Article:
More abjectly still, Hilali insisted on flattering Abdulla ibn Baz, the Saudi kingdom’s highest religious authority, on whom his academic status depended, by endorsing Ibn Baz’s insistence (on the basis of his literal reading of Koranic verses) that the sun revolves around the earth. Although this was a small advance from the 1920s when teachers at the Prophet’s mosque in Medina were still telling students that the earth is flat, Ibn Baz issued a fatwa stating that any Muslim who propounded heliocentrism and refused to repent was an apostate deserving of death whose property could be confiscated. Although the ruling was ridiculed outside of the Saudi kingdom at a time when American and Soviet astronauts were already orbiting the globe, Ibn Baz remained in office until his death in 1999.

A more worrying story of moral capitulation, with implications for our time, involves Abduh’s leading disciple, Rashid Rida (1865–1935), who offered unconditional support to Ibn Saud following his conquest of the Hijaz, the Muslim holy land containing the cities of Mecca and Medina. After taking the city of Taif in 1924, Ibn Saud’s shock troops—known as the Ikhwan, or Brethren—massacred many of the inhabitants, including men, women, and children. As an Arab witness wrote of Ibn Saud’s forces at the time, “They normally give no quarter, sparing neither boys nor old men, veritable messengers of death from whose grasp no one escapes.” Rida, who is generally regarded as the link between the modernist outlook of Abduh and the more restrictive modernism of the Muslim Brotherhood, found himself unable to condemn Ibn Saud’s Wahhabi fanatics, arguing that such actions “happened in all wars and were generally the result of mistakes or personal grudges.”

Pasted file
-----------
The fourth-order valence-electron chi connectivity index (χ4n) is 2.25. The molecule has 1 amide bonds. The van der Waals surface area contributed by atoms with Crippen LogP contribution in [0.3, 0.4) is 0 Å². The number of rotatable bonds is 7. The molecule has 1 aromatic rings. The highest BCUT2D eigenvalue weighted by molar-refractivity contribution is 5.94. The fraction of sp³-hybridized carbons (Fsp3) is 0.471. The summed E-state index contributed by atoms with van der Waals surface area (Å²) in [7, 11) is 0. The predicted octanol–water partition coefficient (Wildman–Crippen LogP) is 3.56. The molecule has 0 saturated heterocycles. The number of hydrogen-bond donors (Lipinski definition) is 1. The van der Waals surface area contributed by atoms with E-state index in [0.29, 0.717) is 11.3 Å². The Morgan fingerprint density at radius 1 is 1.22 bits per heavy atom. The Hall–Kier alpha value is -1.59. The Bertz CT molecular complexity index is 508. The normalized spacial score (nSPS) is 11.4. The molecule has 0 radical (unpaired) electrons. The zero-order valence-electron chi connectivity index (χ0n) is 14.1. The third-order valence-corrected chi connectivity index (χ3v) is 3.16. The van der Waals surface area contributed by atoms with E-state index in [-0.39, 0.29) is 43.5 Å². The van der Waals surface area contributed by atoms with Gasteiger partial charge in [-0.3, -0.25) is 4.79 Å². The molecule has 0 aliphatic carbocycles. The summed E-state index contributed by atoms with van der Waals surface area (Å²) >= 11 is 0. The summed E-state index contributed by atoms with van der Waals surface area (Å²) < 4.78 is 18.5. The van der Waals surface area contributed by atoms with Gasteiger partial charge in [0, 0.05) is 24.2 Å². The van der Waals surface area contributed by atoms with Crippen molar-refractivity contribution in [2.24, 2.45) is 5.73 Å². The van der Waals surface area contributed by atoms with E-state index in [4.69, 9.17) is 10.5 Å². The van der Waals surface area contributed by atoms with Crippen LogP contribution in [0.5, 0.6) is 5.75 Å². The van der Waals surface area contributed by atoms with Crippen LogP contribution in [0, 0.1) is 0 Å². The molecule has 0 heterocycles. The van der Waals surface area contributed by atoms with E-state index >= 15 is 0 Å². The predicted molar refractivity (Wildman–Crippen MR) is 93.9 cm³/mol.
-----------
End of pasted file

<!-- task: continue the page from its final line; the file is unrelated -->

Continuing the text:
Nor does Rida appear to have been bothered by Wahhabi assaults on the Prophet’s tomb in Medina. Rida was adamant, says Lauzière, that God rewarded orthodoxy (correct belief) and orthopraxy (correct behavior) with greatness and success in this world. Far from being venal, his attraction to Ibn Saud was fundamentally religious, based on the theology of manifest success. Given his admiration for Ibn Saud’s achievements, he saw “no use in tolerating the errors of ‘unorthodox’ Muslims when they remained blind to the genius of King ‘Abd al-‘Aziz [ibn Saud].”

The theology of manifest success drew scholars to the Saudi kingdom even before the money it obtained from oil enabled it to develop “its formidable network of transnational proselytism”—as Lauzière puts it—through organizations such as the World Islamic League. From the 1970s onward the purist version of Salafism exported from Saudi Arabia became normative, overshadowing earlier versions regarded as “rationalist” or “renewalist” in their approach. It became a totalist—not to say totalitarian—ideology seeing Islam not merely as a “religion” in the narrow sense of theological belief, private prayer, ritual worship, or ethical duties, but as “a total way of life with guidance for political, economic, and social behavior,” as William Shepherd put it in his 1987 essay “Islam and Ideology: Towards a Typology.”


The theology of manifest success does much to explain the failure of the presidency of Mohamed Morsi in Egypt, where in July 2013 the military overthrew the only Islamist government to have been elected in a transparent manner after barely a year in office. In Inside the Brotherhood, the most impressive account of the Muslim Brotherhood published in English since Richard Mitchell’s 1969 study, The Society of the Muslim Brothers, the Cambridge sociologist Hazem Kandil takes his readers inside the movement by virtue of the access he enjoyed as an “informal” lecturer on “secular ideologies” to a group of members who worried that “their poor grasp of secular platforms” was hampering their political strategy.

Over a period of five years, from 2008 until after the fateful putsch of the Egyptian military against Morsi, Kandil bonded with them sufficiently to be allowed to observe them closely in their “‘natural habitat,’ amongst themselves and their families, rather than ‘in action’ (teaching, providing welfare, campaigning), as other researchers had done before.” The outcome, as he sees it, is “an entirely new approach to studying Islamism” that shifts the focus from what adherents “say and do to who they really are…from the inside: how Brothers are cultivated; how they interact; and what goes on inside their heads.”